When it was introduced as a new festival late last year, little to nothing was known about the music festival that would be known as Nyege Nyege.
For starters, the name gave moralists chills as they kept assuming the worst, but that wasn’t all, it was that one festival that didn’t only get out of Kampala, but carried all the fun to jinja, at the source of the Nile.
Of course the debut edition was a hit, it was in a rain season that the festival turned out rather soggy and muddy, but people enjoyed dancing in the rain.
The second edition of the festival started last Friday at the Nile Discovery Njeru, along Jinja road, with the reviews from the previous festival, almost all Kampala party animals couldn’t wait to get onto those buses to hit the Nile.
Though, for many festival enthusiasts, it was more of a question of which kind of fun they were going to indulge in, those that had been at the festival last year wanted to know if the2015 experimental showcase was going to define itself.
At the second edition, the festival may have defined itself as the ultimate party place; the fun was on the spot, the beers, spirits, smoke and above all electronic music.
It’s the perfect party mood for those that don’t want to sleep for a whole three days but drink, eat and dance, the camping site adds flavor to the whole experience, ensuring that people don’t have to move with their luggage all the time.
This time unlike last year, the music didn’t go silent at any one time for instance, the last DJ of the day would play until 7am.
Problem though, this year’s edition fell short on musical content; they had successfully curated artistes from the region like the Njeru Band but it was the DJs that saturated the schedule, from one Dj to another and most of them playing electronic, it fast felt like a club rather than a ‘music festival.’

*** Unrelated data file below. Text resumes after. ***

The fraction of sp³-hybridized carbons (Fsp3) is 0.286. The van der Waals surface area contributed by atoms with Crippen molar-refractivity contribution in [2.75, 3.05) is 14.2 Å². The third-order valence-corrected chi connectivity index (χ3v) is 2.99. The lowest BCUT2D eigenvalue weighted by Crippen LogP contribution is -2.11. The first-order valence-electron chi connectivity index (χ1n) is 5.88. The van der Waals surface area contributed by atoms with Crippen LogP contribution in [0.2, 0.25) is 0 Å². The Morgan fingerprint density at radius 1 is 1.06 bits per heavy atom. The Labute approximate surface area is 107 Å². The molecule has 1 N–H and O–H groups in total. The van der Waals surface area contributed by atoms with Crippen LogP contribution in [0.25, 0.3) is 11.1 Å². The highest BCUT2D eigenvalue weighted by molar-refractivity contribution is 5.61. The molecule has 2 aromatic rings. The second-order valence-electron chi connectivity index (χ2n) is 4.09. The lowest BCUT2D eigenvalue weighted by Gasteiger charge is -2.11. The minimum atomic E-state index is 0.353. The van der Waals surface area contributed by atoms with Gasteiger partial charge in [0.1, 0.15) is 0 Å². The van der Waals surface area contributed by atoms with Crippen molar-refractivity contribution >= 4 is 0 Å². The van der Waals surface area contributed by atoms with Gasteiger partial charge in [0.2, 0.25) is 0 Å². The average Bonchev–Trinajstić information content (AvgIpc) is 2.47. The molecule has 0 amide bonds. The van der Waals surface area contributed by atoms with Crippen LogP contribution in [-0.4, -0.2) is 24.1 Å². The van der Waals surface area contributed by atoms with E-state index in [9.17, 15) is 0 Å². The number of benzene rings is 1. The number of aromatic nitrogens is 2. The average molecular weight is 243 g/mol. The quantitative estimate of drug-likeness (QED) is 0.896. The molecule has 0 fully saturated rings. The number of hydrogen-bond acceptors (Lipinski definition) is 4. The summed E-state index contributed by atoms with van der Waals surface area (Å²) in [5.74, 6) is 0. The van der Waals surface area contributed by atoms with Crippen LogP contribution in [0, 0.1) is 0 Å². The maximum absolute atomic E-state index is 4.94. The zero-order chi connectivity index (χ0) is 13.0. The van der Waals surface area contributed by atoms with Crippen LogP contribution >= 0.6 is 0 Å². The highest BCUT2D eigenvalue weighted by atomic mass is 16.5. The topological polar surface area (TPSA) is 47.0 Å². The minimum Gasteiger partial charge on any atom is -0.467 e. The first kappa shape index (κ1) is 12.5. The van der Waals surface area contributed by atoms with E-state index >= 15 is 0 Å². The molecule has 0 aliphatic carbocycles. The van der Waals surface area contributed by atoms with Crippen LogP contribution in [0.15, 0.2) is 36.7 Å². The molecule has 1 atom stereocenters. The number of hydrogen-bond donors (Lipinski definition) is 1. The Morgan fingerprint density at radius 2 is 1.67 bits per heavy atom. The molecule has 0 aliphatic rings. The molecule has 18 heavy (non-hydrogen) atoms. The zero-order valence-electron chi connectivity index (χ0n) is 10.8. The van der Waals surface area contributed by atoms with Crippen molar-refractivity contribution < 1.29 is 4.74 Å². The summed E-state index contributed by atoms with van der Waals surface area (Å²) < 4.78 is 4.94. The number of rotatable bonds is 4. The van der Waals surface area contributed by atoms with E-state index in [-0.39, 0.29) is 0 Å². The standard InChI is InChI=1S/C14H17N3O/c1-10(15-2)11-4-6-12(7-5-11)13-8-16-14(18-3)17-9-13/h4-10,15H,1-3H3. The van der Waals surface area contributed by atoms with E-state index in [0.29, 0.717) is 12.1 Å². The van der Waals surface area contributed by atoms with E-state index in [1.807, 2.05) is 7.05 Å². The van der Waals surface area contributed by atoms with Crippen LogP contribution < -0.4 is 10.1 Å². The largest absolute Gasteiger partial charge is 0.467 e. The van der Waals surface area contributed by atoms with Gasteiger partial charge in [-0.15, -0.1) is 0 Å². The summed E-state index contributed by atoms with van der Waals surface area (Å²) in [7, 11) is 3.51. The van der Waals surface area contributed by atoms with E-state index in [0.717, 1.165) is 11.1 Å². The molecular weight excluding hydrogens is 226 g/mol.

Making matters worse, some of the earlier announced performers either kept changing their performance times or deciding not to perform at all.
Acts like Joshua Kagimu and his Tontoma Poetry, Afroman Spice and even MoRoots had been advertised earlier but never performed and a communication about this change wasn’t made.
Even acts performing on playback CDs was way below the belt especially for people that escape noisy concerts for music festivals.
But Nyege Nyege is just about the fun, in fact on any day the music could be a by the way, the festival is curated well enough to help you get away, and probably wasted if you feel like.
The festival as it is, may not add a lot to the art industry, though could be a goldmine for the tourism industry that has still failed to harness numbers using the creative economy; with over 20 DJs and 30 musical acts, most of them from other countries and a sound that was hugely relatable, Nyege Nyege has a lot of potential if it was pushed as a tourism carnival with bungee Jumping, quad biking and water rafting thrown on the same ticket.
The festival ended on Monday morning, though a big number of Ugandans had left Jinja early on Sunday to catch the football match at Namboole.